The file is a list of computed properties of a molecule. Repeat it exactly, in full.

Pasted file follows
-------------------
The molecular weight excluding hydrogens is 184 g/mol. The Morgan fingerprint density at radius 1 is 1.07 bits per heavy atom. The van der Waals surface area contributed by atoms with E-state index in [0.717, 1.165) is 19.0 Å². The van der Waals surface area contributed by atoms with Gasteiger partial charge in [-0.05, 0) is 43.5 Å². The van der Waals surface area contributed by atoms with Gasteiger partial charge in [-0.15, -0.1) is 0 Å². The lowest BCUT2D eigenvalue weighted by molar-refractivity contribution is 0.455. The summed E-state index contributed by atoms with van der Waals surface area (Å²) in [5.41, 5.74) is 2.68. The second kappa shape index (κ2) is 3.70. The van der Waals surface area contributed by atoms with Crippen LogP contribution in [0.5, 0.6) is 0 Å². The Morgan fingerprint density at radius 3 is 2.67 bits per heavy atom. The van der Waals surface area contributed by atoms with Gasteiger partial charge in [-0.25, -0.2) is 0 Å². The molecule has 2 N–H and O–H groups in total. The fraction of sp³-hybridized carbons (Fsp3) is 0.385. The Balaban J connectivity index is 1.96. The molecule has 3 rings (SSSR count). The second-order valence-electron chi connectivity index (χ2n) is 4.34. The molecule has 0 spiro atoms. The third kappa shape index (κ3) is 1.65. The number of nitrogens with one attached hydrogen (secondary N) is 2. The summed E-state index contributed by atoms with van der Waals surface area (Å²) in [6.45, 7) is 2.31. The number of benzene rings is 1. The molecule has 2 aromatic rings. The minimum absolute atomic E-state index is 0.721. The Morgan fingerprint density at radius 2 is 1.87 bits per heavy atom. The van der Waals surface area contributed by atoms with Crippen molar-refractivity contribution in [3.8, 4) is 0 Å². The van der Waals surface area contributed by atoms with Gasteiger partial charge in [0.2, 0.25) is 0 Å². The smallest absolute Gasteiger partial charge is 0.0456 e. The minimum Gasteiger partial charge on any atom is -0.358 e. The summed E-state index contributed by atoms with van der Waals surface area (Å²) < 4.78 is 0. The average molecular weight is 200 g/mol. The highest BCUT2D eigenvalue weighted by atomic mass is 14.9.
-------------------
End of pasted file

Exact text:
The molecular weight excluding hydrogens is 184 g/mol. The Morgan fingerprint density at radius 1 is 1.07 bits per heavy atom. The van der Waals surface area contributed by atoms with E-state index in [0.717, 1.165) is 19.0 Å². The van der Waals surface area contributed by atoms with Gasteiger partial charge in [-0.05, 0) is 43.5 Å². The van der Waals surface area contributed by atoms with Gasteiger partial charge in [-0.15, -0.1) is 0 Å². The lowest BCUT2D eigenvalue weighted by molar-refractivity contribution is 0.455. The summed E-state index contributed by atoms with van der Waals surface area (Å²) in [5.41, 5.74) is 2.68. The second kappa shape index (κ2) is 3.70. The van der Waals surface area contributed by atoms with Crippen LogP contribution in [0.5, 0.6) is 0 Å². The Morgan fingerprint density at radius 3 is 2.67 bits per heavy atom. The van der Waals surface area contributed by atoms with Gasteiger partial charge in [-0.25, -0.2) is 0 Å². The molecule has 2 N–H and O–H groups in total. The fraction of sp³-hybridized carbons (Fsp3) is 0.385. The Balaban J connectivity index is 1.96. The molecule has 3 rings (SSSR count). The second-order valence-electron chi connectivity index (χ2n) is 4.34. The molecule has 0 spiro atoms. The third kappa shape index (κ3) is 1.65. The number of nitrogens with one attached hydrogen (secondary N) is 2. The summed E-state index contributed by atoms with van der Waals surface area (Å²) in [6.45, 7) is 2.31. The number of benzene rings is 1. The molecule has 2 aromatic rings. The minimum absolute atomic E-state index is 0.721. The Morgan fingerprint density at radius 2 is 1.87 bits per heavy atom. The van der Waals surface area contributed by atoms with Crippen molar-refractivity contribution in [3.8, 4) is 0 Å². The van der Waals surface area contributed by atoms with Gasteiger partial charge in [0.2, 0.25) is 0 Å². The smallest absolute Gasteiger partial charge is 0.0456 e. The minimum Gasteiger partial charge on any atom is -0.358 e. The summed E-state index contributed by atoms with van der Waals surface area (Å²) < 4.78 is 0. The average molecular weight is 200 g/mol. The highest BCUT2D eigenvalue weighted by atomic mass is 14.9.